BACKGROUND

We hypothesized that high-dose active vitamin D therapy in the form of alphacalcidol (α-calcidol), used to treat secondary hyperparathyroidism in chronic kidney disease, could lead to vascular calcification and accelerated progression of aortic stiffness.

METHODS

We conducted an observational study in 85 patients on chronic hemodialysis, among which 70 were taking a weekly dose of α-calcidol of <2 µg and 15 were taking a weekly dose of ≥2 µg (pharmacological dose). Parathyroid hormone, 25-hydroxyvitamin D, fibroblast growth factor 23, and α-klotho were determined. Aortic stiffness was assessed by determination of carotid–femoral pulse wave velocity (cf-PWV) at baseline and after a mean follow-up of 1.2 years. A multivariable regression model was used to evaluate the impact of pharmacological dose of α-calcidol on the progression of aortic stiffness.

RESULTS

At baseline, clinical, biological, and hemodynamic parameters were similar. At follow-up, cf-PWV increased more in patients with pharmacological dose of α-calcidol (0.583±2.291 m/s vs. 1.948±1.475 m/s; P = 0.04). After adjustment for changes in mean blood pressure and duration of follow-up, pharmacological dose of α-calcidol was associated with a higher rate of progression of cf-PWV (0.969 m/s; 95% confidence interval = 0.111–1.827; P = 0.03), and this association persisted after further adjustments for parameters of mineral metabolism.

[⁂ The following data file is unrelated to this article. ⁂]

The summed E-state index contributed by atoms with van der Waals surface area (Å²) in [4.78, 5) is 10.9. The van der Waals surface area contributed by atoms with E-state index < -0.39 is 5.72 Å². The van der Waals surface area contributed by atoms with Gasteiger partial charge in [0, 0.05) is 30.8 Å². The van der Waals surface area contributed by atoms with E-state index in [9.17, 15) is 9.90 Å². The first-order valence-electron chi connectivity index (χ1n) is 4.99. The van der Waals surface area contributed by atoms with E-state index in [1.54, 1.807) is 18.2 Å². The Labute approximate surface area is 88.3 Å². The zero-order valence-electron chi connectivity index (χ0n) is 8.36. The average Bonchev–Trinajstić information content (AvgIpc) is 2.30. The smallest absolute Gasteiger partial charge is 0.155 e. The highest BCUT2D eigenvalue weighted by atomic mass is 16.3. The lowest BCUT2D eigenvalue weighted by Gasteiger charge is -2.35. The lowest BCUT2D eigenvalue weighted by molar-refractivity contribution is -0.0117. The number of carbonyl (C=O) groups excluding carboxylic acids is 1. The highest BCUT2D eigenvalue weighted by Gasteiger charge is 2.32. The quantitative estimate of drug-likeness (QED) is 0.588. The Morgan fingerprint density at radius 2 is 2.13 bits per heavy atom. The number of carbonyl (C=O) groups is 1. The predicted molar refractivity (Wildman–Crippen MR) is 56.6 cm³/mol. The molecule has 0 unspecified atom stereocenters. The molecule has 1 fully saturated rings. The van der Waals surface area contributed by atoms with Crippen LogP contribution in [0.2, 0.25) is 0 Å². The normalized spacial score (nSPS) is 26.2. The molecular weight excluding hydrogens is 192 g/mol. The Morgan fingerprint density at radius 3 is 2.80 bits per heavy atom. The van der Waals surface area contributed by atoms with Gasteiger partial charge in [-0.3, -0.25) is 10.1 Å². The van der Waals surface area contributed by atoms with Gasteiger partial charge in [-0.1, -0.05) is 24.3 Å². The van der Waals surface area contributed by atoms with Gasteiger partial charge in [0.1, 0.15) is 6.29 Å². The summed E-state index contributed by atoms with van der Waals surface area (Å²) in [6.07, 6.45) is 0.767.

CONCLUSIONS

In this study, pharmacological dose of α-calcidol was associated with accelerated progression of aortic stiffness. This study suggest that the vascular safety of active vitamin D posology may need to be specifically addressed in the treatment of chronic kidney disease–related bone mineral disorder.

Cardiovascular disease is the leading cause of death in patients with advanced chronic kidney disease (CKD). The risk of cardiovascular mortality in hemodialysis patients is 10–20 times higher than in the general population, even after stratification for traditional cardiovascular risk factors.1 Aortic stiffness, a nontraditional cardiovascular risk factor that results in increased central pulse pressure, cardiac workload, and left ventricular hypertrophy, has been shown to be a strong predictor for cardiovascular morbidity and mortality in CKD.2–4 Even in earlier stages of CKD, the decline in renal function is associated with a higher degree of aortic stiffness at follow-up.5,6